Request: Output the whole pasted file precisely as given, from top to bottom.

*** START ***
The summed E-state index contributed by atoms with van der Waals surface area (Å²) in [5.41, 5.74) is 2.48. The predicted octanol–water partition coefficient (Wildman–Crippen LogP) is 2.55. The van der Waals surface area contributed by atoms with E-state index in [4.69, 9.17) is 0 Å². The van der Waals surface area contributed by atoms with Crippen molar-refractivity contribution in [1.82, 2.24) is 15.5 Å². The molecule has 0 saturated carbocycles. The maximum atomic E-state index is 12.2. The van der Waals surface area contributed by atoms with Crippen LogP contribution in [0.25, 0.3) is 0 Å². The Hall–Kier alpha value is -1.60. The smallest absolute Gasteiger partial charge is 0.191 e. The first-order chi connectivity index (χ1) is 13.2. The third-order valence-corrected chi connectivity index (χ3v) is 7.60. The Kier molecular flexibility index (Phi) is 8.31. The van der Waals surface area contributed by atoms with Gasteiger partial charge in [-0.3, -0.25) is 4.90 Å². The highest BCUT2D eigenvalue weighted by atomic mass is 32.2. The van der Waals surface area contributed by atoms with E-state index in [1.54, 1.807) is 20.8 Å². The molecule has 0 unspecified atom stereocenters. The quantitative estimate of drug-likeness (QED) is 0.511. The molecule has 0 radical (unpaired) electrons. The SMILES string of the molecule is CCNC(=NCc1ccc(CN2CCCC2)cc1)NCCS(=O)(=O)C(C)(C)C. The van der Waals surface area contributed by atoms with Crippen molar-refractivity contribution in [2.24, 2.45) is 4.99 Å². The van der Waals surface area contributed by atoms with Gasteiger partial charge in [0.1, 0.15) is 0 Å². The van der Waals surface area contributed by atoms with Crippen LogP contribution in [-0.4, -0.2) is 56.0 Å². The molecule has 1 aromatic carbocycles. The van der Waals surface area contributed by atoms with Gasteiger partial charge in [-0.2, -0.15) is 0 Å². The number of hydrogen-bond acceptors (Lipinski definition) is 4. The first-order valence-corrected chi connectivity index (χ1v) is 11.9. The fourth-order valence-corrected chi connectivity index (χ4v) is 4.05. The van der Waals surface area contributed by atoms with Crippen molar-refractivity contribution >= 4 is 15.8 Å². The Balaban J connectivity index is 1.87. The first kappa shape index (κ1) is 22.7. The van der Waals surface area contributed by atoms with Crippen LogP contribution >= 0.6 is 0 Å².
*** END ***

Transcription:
The summed E-state index contributed by atoms with van der Waals surface area (Å²) in [5.41, 5.74) is 2.48. The predicted octanol–water partition coefficient (Wildman–Crippen LogP) is 2.55. The van der Waals surface area contributed by atoms with E-state index in [4.69, 9.17) is 0 Å². The van der Waals surface area contributed by atoms with Crippen molar-refractivity contribution in [1.82, 2.24) is 15.5 Å². The molecule has 0 saturated carbocycles. The maximum atomic E-state index is 12.2. The van der Waals surface area contributed by atoms with Crippen LogP contribution in [0.25, 0.3) is 0 Å². The Hall–Kier alpha value is -1.60. The smallest absolute Gasteiger partial charge is 0.191 e. The first-order chi connectivity index (χ1) is 13.2. The third-order valence-corrected chi connectivity index (χ3v) is 7.60. The Kier molecular flexibility index (Phi) is 8.31. The van der Waals surface area contributed by atoms with Gasteiger partial charge in [-0.3, -0.25) is 4.90 Å². The highest BCUT2D eigenvalue weighted by atomic mass is 32.2. The van der Waals surface area contributed by atoms with E-state index in [1.54, 1.807) is 20.8 Å². The molecule has 0 unspecified atom stereocenters. The quantitative estimate of drug-likeness (QED) is 0.511. The molecule has 0 radical (unpaired) electrons. The SMILES string of the molecule is CCNC(=NCc1ccc(CN2CCCC2)cc1)NCCS(=O)(=O)C(C)(C)C. The van der Waals surface area contributed by atoms with Crippen molar-refractivity contribution in [2.24, 2.45) is 4.99 Å². The van der Waals surface area contributed by atoms with Gasteiger partial charge in [0.1, 0.15) is 0 Å². The van der Waals surface area contributed by atoms with Crippen LogP contribution in [-0.4, -0.2) is 56.0 Å². The molecule has 1 aromatic carbocycles. The van der Waals surface area contributed by atoms with Gasteiger partial charge in [-0.2, -0.15) is 0 Å². The number of hydrogen-bond acceptors (Lipinski definition) is 4. The first-order valence-corrected chi connectivity index (χ1v) is 11.9. The fourth-order valence-corrected chi connectivity index (χ4v) is 4.05. The van der Waals surface area contributed by atoms with Crippen molar-refractivity contribution >= 4 is 15.8 Å². The Balaban J connectivity index is 1.87. The first kappa shape index (κ1) is 22.7. The van der Waals surface area contributed by atoms with Crippen LogP contribution >= 0.6 is 0 Å².